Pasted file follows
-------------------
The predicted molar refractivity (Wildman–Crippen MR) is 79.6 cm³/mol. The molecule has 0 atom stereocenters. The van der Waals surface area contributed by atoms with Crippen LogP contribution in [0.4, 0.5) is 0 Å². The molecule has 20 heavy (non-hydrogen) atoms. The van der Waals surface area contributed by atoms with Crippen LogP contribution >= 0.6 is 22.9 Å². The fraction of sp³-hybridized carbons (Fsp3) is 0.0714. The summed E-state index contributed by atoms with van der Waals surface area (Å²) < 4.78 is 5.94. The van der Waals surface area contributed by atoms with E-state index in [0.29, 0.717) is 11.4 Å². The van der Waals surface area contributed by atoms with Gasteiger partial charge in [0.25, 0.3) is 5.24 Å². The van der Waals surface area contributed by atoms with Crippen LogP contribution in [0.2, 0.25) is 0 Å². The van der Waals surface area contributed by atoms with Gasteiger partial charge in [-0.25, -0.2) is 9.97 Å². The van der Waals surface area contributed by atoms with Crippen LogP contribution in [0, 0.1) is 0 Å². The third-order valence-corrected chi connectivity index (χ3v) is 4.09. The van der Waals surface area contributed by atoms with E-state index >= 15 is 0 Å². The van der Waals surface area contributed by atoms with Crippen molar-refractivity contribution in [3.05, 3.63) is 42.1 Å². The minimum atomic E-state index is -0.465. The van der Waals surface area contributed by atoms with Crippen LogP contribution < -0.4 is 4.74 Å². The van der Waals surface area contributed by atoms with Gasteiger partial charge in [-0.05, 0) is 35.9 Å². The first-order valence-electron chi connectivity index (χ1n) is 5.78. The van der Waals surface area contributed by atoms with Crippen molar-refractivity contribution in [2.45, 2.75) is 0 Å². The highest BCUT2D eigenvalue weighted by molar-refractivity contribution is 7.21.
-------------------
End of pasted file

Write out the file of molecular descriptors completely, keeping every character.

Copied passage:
The predicted molar refractivity (Wildman–Crippen MR) is 79.6 cm³/mol. The molecule has 0 atom stereocenters. The van der Waals surface area contributed by atoms with Crippen LogP contribution in [0.4, 0.5) is 0 Å². The molecule has 20 heavy (non-hydrogen) atoms. The van der Waals surface area contributed by atoms with Crippen LogP contribution >= 0.6 is 22.9 Å². The fraction of sp³-hybridized carbons (Fsp3) is 0.0714. The summed E-state index contributed by atoms with van der Waals surface area (Å²) < 4.78 is 5.94. The van der Waals surface area contributed by atoms with E-state index in [0.29, 0.717) is 11.4 Å². The van der Waals surface area contributed by atoms with Gasteiger partial charge in [0.25, 0.3) is 5.24 Å². The van der Waals surface area contributed by atoms with Crippen LogP contribution in [0.2, 0.25) is 0 Å². The van der Waals surface area contributed by atoms with Gasteiger partial charge in [-0.25, -0.2) is 9.97 Å². The van der Waals surface area contributed by atoms with Crippen LogP contribution in [0, 0.1) is 0 Å². The third-order valence-corrected chi connectivity index (χ3v) is 4.09. The van der Waals surface area contributed by atoms with E-state index >= 15 is 0 Å². The van der Waals surface area contributed by atoms with Crippen molar-refractivity contribution in [3.05, 3.63) is 42.1 Å². The minimum atomic E-state index is -0.465. The van der Waals surface area contributed by atoms with Crippen LogP contribution < -0.4 is 4.74 Å². The van der Waals surface area contributed by atoms with Gasteiger partial charge in [-0.05, 0) is 35.9 Å². The first-order valence-electron chi connectivity index (χ1n) is 5.78. The van der Waals surface area contributed by atoms with Crippen molar-refractivity contribution in [2.45, 2.75) is 0 Å². The highest BCUT2D eigenvalue weighted by molar-refractivity contribution is 7.21.